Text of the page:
Disagreement makes markets. Every time you buy a stock, someone on the other side has to be selling it. You’re making a bet that the stock is going to outperform in the future; the other person is betting that it will underperform.
This point seems obvious, but it’s one that investors forget time and time again when they try to chase “sure things.” Many ignored this fact when they fell for Bernie Madoff’s Ponzi scheme. They forgot it when they chased highflying stocks like Twitter, LinkedIn, or Valeant (and many others). Any investment that seems too good to be true probably is.
Chuck Jaffe of MoneyLife and MarketWatch.com made an excellent point on this topic in his recent article, “Here’s One Stock Market Tip You Really Want to Follow.”
“On the MoneyLife show, money managers spend the bulk of their time discussing methodology and markets before moving to which stocks pass or fail their personal tests,” Jaffe writes. “In the end, however, what most people remember is the simple buy-sell-hold recommendation.”
That’s a problem, Jaffe argues, because he often gets different money managers taking opposite opinions on the same stock. These are (presumably) sophisticated investors, with similar styles, who have taken a deep look at the same stocks and come to opposite conclusions. For every very smart investor that believes a security is undervalued, there’s usually another smart person with their own reasons to believe that it’s overvalued.
Recently we faced off against another analyst over Valeant Pharmaceuticals (VRX). The other analyst put more emphasis on the company’s stated numbers, leading him to call it a good buy. We reiterated our position that VRX has questionable accounting and its business model destroys shareholder value.
Investors couldn’t just look at the headline to make their decision; they had to dig into the logic and methodology of each argument to decide who they thought was right (given VRX’s 50% drop this week, we think that was us).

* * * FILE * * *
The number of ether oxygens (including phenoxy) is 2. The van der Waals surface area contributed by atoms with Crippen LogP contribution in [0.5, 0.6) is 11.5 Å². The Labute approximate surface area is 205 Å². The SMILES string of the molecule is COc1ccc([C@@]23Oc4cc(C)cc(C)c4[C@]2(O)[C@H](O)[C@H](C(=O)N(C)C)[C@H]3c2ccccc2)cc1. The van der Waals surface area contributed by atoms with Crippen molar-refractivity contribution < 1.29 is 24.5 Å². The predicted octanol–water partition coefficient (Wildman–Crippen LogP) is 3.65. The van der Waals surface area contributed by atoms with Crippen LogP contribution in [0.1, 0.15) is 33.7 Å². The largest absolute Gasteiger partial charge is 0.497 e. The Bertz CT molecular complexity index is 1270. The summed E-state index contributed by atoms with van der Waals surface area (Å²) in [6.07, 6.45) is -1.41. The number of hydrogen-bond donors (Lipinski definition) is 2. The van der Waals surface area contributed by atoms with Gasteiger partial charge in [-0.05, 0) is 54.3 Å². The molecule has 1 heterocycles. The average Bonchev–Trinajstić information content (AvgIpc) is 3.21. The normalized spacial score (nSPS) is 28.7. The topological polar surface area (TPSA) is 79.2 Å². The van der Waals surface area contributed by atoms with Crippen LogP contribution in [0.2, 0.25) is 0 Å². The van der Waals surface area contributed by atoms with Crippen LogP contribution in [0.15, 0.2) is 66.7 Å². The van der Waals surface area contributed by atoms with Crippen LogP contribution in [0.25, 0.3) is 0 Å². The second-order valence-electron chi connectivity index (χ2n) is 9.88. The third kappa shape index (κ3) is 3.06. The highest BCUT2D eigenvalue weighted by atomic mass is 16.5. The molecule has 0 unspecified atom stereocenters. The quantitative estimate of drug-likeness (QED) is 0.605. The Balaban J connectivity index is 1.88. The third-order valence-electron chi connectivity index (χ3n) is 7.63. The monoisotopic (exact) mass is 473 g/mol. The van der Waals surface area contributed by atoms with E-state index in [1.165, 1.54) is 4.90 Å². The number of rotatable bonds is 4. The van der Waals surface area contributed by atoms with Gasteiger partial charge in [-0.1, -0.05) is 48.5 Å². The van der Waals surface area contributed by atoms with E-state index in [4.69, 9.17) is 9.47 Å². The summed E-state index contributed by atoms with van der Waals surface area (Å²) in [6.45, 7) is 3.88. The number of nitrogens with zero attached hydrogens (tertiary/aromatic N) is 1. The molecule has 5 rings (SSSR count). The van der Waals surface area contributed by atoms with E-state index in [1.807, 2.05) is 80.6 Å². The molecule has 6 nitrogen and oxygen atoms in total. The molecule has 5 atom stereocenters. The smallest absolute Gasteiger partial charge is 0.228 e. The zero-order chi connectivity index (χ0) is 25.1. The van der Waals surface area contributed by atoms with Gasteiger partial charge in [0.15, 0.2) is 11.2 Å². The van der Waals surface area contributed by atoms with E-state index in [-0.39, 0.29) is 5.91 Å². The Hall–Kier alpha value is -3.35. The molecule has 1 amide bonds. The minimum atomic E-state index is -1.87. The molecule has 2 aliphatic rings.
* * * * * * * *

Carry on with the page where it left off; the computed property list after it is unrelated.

Not only that, but on some occasions both sides could be right! A risk-averse analyst with a shorter timeframe might see significant challenges for the company in the coming years and want to sell. A more opportunistic analyst with a longer horizon could see a cheap valuation and long-term growth opportunity. Neither one is wrong, they just have different criteria.
Take A Look Underneath The Hood
For this reason, investors always need to dig deeper than looking at a simple “buy” or “sell”. Sometimes, these ratings can be driven by factors that have nothing to do with markets or fundamentals. On other occasions, the argument might sound convincing but completely crumble when you examine some of the underlying assumptions.
Even if the call looks accurate at the time, markets and the economy change constantly. For instance, let’s say an analyst rates a company a buy due to the fact that he or she believes it has pricing power, so you buy the stock. Now, if the company tries to raise prices and starts losing market share, you know that the underlying thesis does not hold up and you should sell right away. This is important, because analysts generally aren’t going to tell you when their calls go wrong.
In addition, almost any call will be impacted by developments in other parts of the economy. It’s possible for analysts to be absolutely right on stock-specific issues but to miss on a more macro level.